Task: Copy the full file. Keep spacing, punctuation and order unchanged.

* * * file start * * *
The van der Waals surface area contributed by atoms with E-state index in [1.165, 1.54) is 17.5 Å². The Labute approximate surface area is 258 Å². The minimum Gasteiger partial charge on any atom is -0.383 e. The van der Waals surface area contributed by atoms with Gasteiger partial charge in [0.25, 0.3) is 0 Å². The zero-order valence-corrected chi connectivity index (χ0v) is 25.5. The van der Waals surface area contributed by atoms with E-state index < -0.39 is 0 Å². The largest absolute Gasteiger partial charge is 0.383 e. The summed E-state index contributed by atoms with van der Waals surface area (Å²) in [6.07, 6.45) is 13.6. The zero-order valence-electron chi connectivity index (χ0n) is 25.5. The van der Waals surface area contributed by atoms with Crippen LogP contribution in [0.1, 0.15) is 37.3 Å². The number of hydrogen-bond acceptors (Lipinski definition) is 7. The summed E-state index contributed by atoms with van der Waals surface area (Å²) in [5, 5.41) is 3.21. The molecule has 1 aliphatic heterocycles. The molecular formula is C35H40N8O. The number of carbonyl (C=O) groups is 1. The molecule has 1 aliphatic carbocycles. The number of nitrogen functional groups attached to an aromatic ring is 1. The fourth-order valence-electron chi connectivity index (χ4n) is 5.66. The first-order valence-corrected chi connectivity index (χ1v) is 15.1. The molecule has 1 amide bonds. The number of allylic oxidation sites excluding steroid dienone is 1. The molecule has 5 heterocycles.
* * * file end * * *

The van der Waals surface area contributed by atoms with E-state index in [1.165, 1.54) is 17.5 Å². The Labute approximate surface area is 258 Å². The minimum Gasteiger partial charge on any atom is -0.383 e. The van der Waals surface area contributed by atoms with Gasteiger partial charge in [0.25, 0.3) is 0 Å². The zero-order valence-corrected chi connectivity index (χ0v) is 25.5. The van der Waals surface area contributed by atoms with E-state index < -0.39 is 0 Å². The largest absolute Gasteiger partial charge is 0.383 e. The summed E-state index contributed by atoms with van der Waals surface area (Å²) in [6.07, 6.45) is 13.6. The zero-order valence-electron chi connectivity index (χ0n) is 25.5. The van der Waals surface area contributed by atoms with Crippen LogP contribution in [0.1, 0.15) is 37.3 Å². The number of hydrogen-bond acceptors (Lipinski definition) is 7. The summed E-state index contributed by atoms with van der Waals surface area (Å²) in [5, 5.41) is 3.21. The molecule has 1 aliphatic heterocycles. The molecular formula is C35H40N8O. The number of carbonyl (C=O) groups is 1. The molecule has 1 aliphatic carbocycles. The number of nitrogen functional groups attached to an aromatic ring is 1. The fourth-order valence-electron chi connectivity index (χ4n) is 5.66. The first-order valence-corrected chi connectivity index (χ1v) is 15.1. The molecule has 1 amide bonds. The number of allylic oxidation sites excluding steroid dienone is 1. The molecule has 5 heterocycles.